For my sister Portia <3
Read at “Holidays on Thin Ice” at Blackstone Brewery on Dec 5, 2015.
Open at the same time
When you share a bathroom with your enemy, it’s important to let them know who’s boss every now and then. When I was 16, getting ready for
my after school job at an ice cream shop, I had 10 minutes to spare and wanted to use that time to aggravate Portia, my younger sister, before I went off to scoop frozen treats for minimum wage. She was reading a book in her room when I busted in to provoke her. She looked up from the pages with flames in her eyes, stood straight up, grabbed me by the throat, and slammed me into the bathroom door. I’m pretty sure she lifted me off the ground that day. It shocked me more than it hurt, and it hurt a lot. I had to go to work with a busted lip and bruised ego. The prophecy my
parents spoke of finally came true, “One day your sister will be bigger than you, and she’ll fight back.” I believed them, I just thought I had more time, she was only 11.
My sister and I are the eldest girls of four siblings. We have nothing in common, we don’t even look related. It’s nothing unusual for strangers to casually ask us if we have different parents. She sports a barbarous brunette bouffant while I’m teasing my flat pallid tresses to look like I have hair at all. Only our blue eyes and tiny button noses reveal any hint of relation. We were mortal enemies from the day she was born. I tortured her and called her every nasty name I could think of. Among them were The Beast, Porkchop, Rude Portia, and Snake eyes. Snake eyes had its own theme song and was particularly cruel because her two front baby teeth had single white dots in the center of each one, as in the worst roll you can roll with two dice. I convinced her she was the sole survivor of a multiple birth, but her twin, Dortia’s, head was hidden in our house and haunted her.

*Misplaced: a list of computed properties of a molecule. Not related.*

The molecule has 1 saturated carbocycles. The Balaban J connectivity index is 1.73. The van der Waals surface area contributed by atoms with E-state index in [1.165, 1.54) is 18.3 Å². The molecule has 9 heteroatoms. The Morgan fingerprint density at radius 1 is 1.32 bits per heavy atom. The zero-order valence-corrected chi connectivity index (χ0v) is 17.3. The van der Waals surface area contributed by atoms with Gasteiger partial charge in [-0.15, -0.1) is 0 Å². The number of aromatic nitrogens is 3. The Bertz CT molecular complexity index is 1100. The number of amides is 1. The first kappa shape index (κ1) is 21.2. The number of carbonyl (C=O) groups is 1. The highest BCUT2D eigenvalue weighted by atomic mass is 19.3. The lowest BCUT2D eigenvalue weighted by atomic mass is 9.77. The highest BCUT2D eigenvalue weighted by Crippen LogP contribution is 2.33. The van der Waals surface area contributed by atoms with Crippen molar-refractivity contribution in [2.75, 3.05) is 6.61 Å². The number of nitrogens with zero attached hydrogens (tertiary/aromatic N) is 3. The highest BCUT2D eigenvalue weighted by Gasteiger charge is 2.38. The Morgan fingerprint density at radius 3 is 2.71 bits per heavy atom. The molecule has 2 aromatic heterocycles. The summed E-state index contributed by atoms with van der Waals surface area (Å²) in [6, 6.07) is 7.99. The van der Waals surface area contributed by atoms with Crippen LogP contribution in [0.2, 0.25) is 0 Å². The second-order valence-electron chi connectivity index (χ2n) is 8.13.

Our intense sibling rivalry started when she decided to be born the day before Halloween, causing me to miss out on trick-or-treating that year. I’d never seen a newborn look so evil. I’d probably never seen a newborn at all before her, but I knew she was bad news. I never got anything to myself after she came. I had to share my room, toys, friends, even gifts. Everything had to be even with us. When friends or family gave us gifts, it would be two of the same thing, in different colors if we were lucky. Once my grandmother saved herself the trouble and bought “twin” baby dolls and let us each take one. As in separate them at birth, like a freaky nature vs nurture experiment from the 70’s. Obviously, my baby was nurtured, while hers was left to nature. To this very day, we’ll be opening presents on Christmas morning and mom will say, “Hold on, you two need to open those at the same time.” You would think we once shared our mother’s uterus with how concerned people seem to be with balancing the scales. I can sympathize with twins. Although our dad is a twin, and according to him, he and his brother were treated like two halves of one person and had to share one of everything, which is why no one feels sorry for us.
After the power shift of the bathroom incident, things changed. We cohabitated peacefully for two years before I moved off for college. On one of my visits home, we had our cousin over with his new wife for Thanksgiving. They were a young couple and planned to visit her family in New Jersey over the holidays. I was invited along to help with gas and driving. They planned to drive from Tennessee to New Jersey in mid-December, a terrible idea, but a cost efficient one. I was won over by the promise of going into the city during our visit, since I had never been to New York. Not being allowed to have anything to myself, of course, my sister was also invited on the trip. I’m surprised she wasn’t set up with her own dormrrom after I left. Why should I have to share my trip to the city with her? I was in college, and didn’t need some junior high dork in her Good Charlotte phase tripping over my heels through Times Square. But the only way I got to go was if she did, so we both went.